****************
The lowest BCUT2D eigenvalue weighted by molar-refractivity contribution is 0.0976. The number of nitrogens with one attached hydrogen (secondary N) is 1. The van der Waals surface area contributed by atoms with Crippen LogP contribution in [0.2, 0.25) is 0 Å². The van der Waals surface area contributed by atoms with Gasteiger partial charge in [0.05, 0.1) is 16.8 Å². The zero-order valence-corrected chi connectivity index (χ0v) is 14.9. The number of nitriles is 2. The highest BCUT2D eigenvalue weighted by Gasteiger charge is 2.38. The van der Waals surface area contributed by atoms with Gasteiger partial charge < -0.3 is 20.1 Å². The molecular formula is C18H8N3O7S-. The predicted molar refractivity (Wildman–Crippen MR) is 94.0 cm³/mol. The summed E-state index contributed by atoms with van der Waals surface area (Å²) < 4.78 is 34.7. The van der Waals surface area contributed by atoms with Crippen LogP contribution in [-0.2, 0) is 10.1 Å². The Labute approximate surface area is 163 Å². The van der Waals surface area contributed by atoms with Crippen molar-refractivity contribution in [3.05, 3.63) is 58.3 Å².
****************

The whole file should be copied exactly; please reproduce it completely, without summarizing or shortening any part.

The lowest BCUT2D eigenvalue weighted by molar-refractivity contribution is 0.0976. The number of nitrogens with one attached hydrogen (secondary N) is 1. The van der Waals surface area contributed by atoms with Crippen LogP contribution in [0.2, 0.25) is 0 Å². The van der Waals surface area contributed by atoms with Gasteiger partial charge in [0.05, 0.1) is 16.8 Å². The zero-order valence-corrected chi connectivity index (χ0v) is 14.9. The number of nitriles is 2. The highest BCUT2D eigenvalue weighted by Gasteiger charge is 2.38. The van der Waals surface area contributed by atoms with Gasteiger partial charge < -0.3 is 20.1 Å². The molecular formula is C18H8N3O7S-. The predicted molar refractivity (Wildman–Crippen MR) is 94.0 cm³/mol. The summed E-state index contributed by atoms with van der Waals surface area (Å²) < 4.78 is 34.7. The van der Waals surface area contributed by atoms with Crippen LogP contribution in [-0.2, 0) is 10.1 Å². The Labute approximate surface area is 163 Å². The van der Waals surface area contributed by atoms with Crippen molar-refractivity contribution in [3.05, 3.63) is 58.3 Å².